The appeal of blockchain technology extends beyond cryptocurrency. Currently, it is being explored by governments around the world for applications ranging from e-residency to Internet of Things devices. Increased efficiency and security are the major reasons national administrations are considering the integration of blockchain technology in their operations, says Pablo Soria de Lachica.
The distributed ledger is a digital record of transactions that is spread across peer-to-peer networks. Attempting to create unrealistic records is very difficult, since each “block” in the chain is encrypted. Also, because the blockchain is not found in a single location, it is nearly impossible to alter every single record on the ledger. If applied, citizens’ identities and transactions with the state will need less checks to ensure accuracy and security. The US Food and Drug Administration recently issued a formal notice to obtain information on the blockchain’s application for exchanging patient-level medical data in the United States Critical Illness and Injury Trails Group network. The secure exchange of sensitive information will reduce the required investment in governments’ cybersecurity infrastructure.
The decentralized nature of Ethereum and other blockchain technologies has considerable potential to reduce costs borne by the state to provide public services. For example, McKinsey reported that for real estate transactions across countries that are part of the Organization for Economic Co-operation and Development, buyers pay $3.5 billion per year in fees to register their properties. A reliable and safe digitalization of these processes could allow governments to pass cost reductions onto citizens, or reallocate resources where they are most needed.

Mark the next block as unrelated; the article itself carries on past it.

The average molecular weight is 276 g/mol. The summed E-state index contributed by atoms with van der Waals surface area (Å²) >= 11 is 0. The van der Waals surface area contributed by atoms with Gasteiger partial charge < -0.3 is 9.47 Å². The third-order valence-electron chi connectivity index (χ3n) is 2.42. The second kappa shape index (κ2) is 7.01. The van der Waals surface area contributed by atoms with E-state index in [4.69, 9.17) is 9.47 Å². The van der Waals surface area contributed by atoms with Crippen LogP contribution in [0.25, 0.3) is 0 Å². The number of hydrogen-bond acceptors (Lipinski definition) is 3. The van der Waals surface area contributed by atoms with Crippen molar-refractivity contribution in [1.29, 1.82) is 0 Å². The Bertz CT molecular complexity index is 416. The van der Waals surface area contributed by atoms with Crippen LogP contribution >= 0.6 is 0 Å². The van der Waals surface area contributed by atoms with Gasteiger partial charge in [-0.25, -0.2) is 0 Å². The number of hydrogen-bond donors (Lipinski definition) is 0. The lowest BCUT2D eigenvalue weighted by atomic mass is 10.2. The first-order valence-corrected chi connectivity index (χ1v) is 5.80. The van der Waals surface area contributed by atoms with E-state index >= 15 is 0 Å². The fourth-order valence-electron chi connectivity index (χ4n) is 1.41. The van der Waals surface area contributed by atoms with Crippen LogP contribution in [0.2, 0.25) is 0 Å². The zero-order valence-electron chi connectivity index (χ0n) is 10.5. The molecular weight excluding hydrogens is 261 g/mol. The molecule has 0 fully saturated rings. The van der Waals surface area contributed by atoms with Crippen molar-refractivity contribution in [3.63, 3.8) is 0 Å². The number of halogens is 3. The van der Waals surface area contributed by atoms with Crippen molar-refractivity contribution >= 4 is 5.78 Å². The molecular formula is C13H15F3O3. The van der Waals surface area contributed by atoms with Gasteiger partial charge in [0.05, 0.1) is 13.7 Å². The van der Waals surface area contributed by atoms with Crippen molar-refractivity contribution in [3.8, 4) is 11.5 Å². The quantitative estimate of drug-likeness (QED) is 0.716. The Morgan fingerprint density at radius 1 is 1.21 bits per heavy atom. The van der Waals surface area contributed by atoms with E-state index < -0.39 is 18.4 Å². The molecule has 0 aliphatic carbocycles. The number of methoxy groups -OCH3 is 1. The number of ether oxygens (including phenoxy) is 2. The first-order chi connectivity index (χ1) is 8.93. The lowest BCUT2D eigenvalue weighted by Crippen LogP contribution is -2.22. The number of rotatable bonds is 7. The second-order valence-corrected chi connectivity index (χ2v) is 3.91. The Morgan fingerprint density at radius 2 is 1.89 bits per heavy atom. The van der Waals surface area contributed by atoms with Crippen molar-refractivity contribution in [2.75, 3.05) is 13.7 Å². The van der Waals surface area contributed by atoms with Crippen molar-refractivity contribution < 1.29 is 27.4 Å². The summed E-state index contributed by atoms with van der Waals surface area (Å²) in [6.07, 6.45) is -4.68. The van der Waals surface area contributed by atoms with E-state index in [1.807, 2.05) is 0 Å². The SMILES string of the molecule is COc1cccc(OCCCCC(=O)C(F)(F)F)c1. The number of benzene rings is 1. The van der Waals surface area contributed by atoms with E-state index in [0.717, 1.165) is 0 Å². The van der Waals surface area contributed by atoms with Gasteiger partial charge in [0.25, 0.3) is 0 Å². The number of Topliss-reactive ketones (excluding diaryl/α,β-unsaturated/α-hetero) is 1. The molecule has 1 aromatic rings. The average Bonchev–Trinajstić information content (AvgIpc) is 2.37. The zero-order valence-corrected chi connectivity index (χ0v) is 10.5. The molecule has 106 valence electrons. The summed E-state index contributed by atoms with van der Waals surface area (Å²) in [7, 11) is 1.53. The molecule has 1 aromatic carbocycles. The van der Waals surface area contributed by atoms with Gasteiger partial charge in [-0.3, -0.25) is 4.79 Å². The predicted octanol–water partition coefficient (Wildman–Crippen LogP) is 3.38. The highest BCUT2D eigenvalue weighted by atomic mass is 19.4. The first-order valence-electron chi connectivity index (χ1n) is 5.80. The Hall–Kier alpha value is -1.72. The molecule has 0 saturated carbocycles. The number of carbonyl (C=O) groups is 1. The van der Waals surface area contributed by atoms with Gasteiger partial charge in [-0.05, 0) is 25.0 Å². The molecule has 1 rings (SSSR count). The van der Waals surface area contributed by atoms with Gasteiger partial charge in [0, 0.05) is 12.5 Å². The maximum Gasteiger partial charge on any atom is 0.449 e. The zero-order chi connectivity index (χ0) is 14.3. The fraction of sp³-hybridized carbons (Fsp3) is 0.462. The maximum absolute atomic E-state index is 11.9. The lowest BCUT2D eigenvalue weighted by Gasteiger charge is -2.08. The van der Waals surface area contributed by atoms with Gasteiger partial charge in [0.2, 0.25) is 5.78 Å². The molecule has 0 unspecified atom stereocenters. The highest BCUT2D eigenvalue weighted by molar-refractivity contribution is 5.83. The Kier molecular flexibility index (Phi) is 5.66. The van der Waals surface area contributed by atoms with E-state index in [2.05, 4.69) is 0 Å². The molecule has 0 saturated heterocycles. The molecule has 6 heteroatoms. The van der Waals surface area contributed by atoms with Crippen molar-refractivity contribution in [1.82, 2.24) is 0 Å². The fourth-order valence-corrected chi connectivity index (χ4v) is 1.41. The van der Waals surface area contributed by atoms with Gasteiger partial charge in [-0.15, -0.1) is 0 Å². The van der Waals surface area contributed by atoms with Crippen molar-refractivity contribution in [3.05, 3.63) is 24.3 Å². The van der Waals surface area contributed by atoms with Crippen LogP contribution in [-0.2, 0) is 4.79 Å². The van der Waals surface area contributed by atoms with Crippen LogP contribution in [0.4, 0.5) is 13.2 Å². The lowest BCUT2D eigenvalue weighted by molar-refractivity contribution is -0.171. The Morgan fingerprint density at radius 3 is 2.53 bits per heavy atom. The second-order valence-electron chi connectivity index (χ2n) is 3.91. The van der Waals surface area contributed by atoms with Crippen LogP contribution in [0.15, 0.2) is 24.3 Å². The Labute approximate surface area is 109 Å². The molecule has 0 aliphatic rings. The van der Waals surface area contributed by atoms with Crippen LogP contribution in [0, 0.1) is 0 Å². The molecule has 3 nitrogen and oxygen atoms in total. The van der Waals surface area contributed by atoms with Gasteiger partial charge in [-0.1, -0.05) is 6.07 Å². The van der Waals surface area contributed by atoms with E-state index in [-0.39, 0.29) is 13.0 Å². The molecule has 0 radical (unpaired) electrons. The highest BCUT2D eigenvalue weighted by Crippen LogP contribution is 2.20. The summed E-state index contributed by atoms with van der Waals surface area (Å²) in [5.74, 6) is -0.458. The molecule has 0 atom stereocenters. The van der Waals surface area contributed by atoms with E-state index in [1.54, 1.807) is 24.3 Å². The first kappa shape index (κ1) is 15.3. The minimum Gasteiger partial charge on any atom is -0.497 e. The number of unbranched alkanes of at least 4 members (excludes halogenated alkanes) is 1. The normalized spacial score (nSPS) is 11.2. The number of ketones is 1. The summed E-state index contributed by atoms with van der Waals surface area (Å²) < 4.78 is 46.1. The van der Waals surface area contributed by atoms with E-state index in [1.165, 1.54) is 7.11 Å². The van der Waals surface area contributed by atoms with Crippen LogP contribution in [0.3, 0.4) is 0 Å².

The significant reduction in operating costs due to distributed ledger technology in the private sector can have similar benefits for the public sector, notes Pablo Soria de Lachica. In the business word, Forbes reports financial reporting costs could fall by up to 70% for business to business transactions. After a successful testing period, the Australian Securities Exchange (with a market capitalization of $1.5 trillion) announced in December 2017 that it would use distributed ledger technology for the clearing and settlement of equity transactions in the near future. Blockchain technology is already being used as a tool to allow democratic governments to remain transparent to the public. The National Research Council of Canada is using the Ethereum blockchain to disclose the award of federal grants in real time. Such practices are expected to increase the level of trust between tax payers and their elected representatives. Using Ethereum also enables the government to reduce paperwork with smart contracts, reducing the administrative costs of grant programs.
Pablo Soria de Lachica is an internationally recognized foreign exchange broker, who currently collaborates with Kartoshka, a global leader in technological solutions for sales, telemarketing and customer support. He also offers professional guidance and educational materials to the investment community, authoring a number of instructional texts and series of webinars. Soria de Lachica received his MBA from Universidad Tecnológico de México. He is an active supporter of community causes, including the Boy Scouts and Delta Epsilon Sigma programs. He is also a contributor to many charitable organizations including Bridges for Peace, the America-Israel Cultural Foundation, and the Jewish Federation of Greater Phoenix.
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